The sculptures. The list of plants is seemingly endless and necessarily abridged. previously used as a skating rink. The design is a medley of shapes and textures. are a seal and a turtle. for this is an herb garden for those whose vision is impaired or absent. All are inviting to the touch. was excavated and the boxes constructed at a height of eighteen inchesa good height for use by children or by an adult in a wheelchair. The three circles resulting from the design are used for a central fish pondcomplete with water lilies and a fine-spray fountainflanked by a star magnolia specimen on each side. < previous page page_98 next page > . Tailored for their exploration with other senses in every manner. making it a total delight not only to the disadvantaged but to all. Giving each box a different name and planting it with herbs that fit its category makes the learning process not simply painless but a true joy. from the different fragrances and textures of herbs to the sculptures. The oval. not noted on the plan.< previous page page_98 next page > Page 98 Of Exploration A special plan to meet a special need. this herb garden enclosed by a deutzia hedge has fourteen planting boxes. it is a product of extraordinary imagination in planning. A few from some groups are listed and show that imagination was not limited to design alone but was used in the complete concept of the herb garden. An uncommonly designed walk of concrete bordered with brick facilitates the progress of the explorer from one box to another. Varied shapes of the planting boxes and varied textures underfoot help orient the investigator. plus a lead squirrel artfully placed on the edge of one of the beds.

A. .< previous page page_99 next page > Page 99 Arkansas Neil Hamill Park. Landscape Architect. F.A.R.

catnip Chamaemelum nobile. sweet Artemisia abrotanum. fat-hen Primula veris. Foeniculum vulgare. red clover gray santolina Myrrhis odorata. Pest Repellent Garden horseradish Ocimum basilicum. horsemint Justicia brandegeana. bee orchid Erigeron. donkey's tail Monarda punctata. harebell Tea Garden Chamaemelum nobile. chive dandelion Allium sativum. winter savory Mentha. Allium schoenoprasum. lemon verbena < previous page page_99 next page > . coltsfoot Mimulus. mint Galium odoratum.Hedeoma pulegioides. sweet woodruff Gaultheria procumbens. chamomile Mentha. germander Zoo Garden Melissa officinalis. lemon balm Origanum heracleoticum. wintergreen Aloysia triphylla. garden sage Hyssopus officinalis. borage Tanacetum vulgare. American pennyroyal Santolina chamaecyparissus. monkey flower lavender Chenopodium bonushenricus. yarrow Teucrium chamaedrys. shrimp plant Lychnis flos-cuculi. sweet cicely Rosmarinus officinalis. Trifolium pratense. Nepeta cataria. chickweed Pedicularis canadensis. English Tussilago farfara. cowslip Linaria. marigold Salvia officinalis. chamomile horehound Taraxacum officinale. garlic Lavandula angustifolia. sweet basil Marrubium vulgare. duckweed Antennaria. marjoram southernwood Borago officinalis. fennel rosemary Origanum majorana. dog violet Lemna. lamb'soregano ears Thymus vulgaris 'Narrow-leaf Nepeta cataria. pussy-toes Celosia cristata. catnip French' French thyme Armoracia rusticana. bee balm Satureja montana. cockscomb Sedum morganianum. goatsbeard Campanula divaricata. tansy Monarda didyma. Greek Stachys byzantina. toadflax Bee Garden Chrysanthemum leucanthemum. cuckoo flower Tragopogon pratensis. mint Tagetes. lousewort Viola canina. oxeye daisy Ophrys apifera. fleabane Stellaria. blue hyssop Achillea millefolium.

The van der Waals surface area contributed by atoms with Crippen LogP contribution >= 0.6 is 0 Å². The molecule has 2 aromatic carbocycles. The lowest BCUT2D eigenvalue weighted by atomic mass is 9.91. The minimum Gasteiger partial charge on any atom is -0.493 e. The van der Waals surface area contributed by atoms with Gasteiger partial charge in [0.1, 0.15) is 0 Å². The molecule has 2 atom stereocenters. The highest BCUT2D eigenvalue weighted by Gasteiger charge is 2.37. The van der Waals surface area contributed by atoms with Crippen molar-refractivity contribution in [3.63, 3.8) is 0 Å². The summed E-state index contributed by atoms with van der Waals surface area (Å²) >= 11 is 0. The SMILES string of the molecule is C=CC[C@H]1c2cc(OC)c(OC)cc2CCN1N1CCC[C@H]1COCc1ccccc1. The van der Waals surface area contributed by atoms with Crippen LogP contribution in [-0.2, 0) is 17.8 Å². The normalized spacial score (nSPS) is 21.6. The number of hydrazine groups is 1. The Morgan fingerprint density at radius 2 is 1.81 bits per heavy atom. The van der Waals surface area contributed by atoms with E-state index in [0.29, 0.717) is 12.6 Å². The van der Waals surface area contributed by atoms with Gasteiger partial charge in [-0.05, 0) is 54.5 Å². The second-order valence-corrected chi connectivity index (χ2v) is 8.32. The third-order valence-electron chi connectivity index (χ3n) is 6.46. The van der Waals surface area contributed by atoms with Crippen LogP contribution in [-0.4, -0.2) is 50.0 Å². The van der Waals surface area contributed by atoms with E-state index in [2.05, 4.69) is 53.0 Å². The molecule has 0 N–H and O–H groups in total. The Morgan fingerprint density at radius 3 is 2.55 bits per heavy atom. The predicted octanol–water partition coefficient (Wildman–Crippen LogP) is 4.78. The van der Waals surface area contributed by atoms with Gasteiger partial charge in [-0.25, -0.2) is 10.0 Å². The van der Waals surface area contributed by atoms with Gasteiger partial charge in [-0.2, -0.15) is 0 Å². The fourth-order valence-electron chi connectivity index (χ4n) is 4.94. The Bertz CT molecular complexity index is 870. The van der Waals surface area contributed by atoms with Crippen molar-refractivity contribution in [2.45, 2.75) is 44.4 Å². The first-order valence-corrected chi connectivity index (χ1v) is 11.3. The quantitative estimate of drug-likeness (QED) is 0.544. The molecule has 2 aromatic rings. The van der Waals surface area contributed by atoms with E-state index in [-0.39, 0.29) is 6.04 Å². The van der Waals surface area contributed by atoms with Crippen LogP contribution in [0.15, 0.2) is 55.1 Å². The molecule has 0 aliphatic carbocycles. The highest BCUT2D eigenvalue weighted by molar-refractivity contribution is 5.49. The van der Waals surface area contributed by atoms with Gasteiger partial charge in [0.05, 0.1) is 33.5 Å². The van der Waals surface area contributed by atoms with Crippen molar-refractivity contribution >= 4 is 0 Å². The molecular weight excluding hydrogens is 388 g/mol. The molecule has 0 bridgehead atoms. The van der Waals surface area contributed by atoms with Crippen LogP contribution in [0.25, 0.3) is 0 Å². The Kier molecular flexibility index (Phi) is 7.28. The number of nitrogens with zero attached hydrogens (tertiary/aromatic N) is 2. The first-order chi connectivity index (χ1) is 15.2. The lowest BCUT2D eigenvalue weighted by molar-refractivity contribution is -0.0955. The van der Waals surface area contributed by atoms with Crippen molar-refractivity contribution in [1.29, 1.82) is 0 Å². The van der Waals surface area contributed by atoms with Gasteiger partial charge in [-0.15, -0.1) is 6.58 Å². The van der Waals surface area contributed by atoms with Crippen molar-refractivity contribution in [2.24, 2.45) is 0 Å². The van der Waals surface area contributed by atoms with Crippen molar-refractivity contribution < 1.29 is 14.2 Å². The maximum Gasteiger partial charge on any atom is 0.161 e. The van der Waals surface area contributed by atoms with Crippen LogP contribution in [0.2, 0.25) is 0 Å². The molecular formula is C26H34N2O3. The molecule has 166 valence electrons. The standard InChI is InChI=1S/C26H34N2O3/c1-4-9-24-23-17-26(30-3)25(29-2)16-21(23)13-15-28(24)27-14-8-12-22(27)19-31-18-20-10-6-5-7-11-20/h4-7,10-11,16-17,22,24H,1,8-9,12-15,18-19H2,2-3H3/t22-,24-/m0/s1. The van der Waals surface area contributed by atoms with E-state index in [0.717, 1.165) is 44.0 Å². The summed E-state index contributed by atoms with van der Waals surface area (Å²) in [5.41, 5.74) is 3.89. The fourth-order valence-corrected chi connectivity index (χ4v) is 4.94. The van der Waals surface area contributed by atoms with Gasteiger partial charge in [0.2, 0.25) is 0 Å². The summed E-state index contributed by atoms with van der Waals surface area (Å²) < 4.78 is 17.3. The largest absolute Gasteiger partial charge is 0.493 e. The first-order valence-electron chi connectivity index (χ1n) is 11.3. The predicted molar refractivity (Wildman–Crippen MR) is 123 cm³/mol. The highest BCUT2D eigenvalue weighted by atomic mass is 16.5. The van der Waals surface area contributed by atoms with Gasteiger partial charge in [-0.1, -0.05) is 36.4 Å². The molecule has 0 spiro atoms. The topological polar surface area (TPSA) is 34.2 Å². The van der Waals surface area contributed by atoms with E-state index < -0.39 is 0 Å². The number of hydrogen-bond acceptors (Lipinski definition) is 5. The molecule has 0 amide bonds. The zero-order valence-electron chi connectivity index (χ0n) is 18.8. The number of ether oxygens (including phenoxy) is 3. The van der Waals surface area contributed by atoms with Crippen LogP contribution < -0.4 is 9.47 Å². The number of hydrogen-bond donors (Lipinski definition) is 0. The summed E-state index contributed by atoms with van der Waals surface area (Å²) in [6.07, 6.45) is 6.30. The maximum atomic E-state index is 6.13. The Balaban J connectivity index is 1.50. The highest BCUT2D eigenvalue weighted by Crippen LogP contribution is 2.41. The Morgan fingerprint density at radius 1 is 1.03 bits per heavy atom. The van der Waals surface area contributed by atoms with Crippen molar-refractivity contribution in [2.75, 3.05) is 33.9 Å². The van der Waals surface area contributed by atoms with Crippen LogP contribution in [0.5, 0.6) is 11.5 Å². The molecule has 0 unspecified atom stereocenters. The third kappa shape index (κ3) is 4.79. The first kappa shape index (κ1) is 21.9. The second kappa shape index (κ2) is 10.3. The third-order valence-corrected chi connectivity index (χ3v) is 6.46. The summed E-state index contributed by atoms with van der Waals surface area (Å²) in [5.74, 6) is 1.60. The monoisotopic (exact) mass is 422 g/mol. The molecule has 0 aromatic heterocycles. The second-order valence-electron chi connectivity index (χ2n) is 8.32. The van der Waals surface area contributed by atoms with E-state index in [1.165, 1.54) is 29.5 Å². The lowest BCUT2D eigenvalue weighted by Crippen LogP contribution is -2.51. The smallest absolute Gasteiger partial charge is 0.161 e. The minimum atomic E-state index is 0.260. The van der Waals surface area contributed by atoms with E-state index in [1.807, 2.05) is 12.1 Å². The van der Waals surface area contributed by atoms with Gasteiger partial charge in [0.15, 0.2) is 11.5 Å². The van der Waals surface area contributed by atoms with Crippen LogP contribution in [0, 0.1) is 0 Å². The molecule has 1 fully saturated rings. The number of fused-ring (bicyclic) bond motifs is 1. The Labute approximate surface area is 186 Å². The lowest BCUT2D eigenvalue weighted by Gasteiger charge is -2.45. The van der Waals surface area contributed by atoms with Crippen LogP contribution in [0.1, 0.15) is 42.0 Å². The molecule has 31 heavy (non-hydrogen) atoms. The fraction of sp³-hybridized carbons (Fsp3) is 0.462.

in a climate like this it can be of critical import. it is a most satisfying growing situation. its wooden structure long gone. it is more important to add another single species or variety needed to satisfy intellectual curiosity. Here. There is no intricate pattern to demand hours for grooming. Its plant list. A smaller bed so constructed completes the growing areaexcept for a variety of thymes.< previous page page_101 next page > Page 101 For Scholarly Pursuit No need to construct an enclosure here. Some herbs were relegated to a bed outside the foundation and near the entrance. and plantain that grow casually on the basket-weave-patterned brick floor. makes a site well protected from excesses of weather. an exceedingly long one. developed particularly for study. a mint. < previous page page_101 next page > . hours that are desired for the scholarly pursuit of herbs. and old barn beams another about the same height. feverfew. for an old barn foundation of stone. An herb garden exposure is important in any location. Their height eases the task of weeding. reflects its purpose and explains the absence of drifts of color for effect. Still. their invasiveness could not crowd out the individual specimens. and there is no doubt that its nicely sheltered location does much to make it so. minus the lintel but still in place at the top of the stone foundation. A number of wooden window frames. An existing concrete wall eighteen inches high formed one long bed. A longer growing season is highly desirable for this garden of herbs. are superb for displaying potted herbs. Instead. The subtle gray of weathered wood frames them most suitably.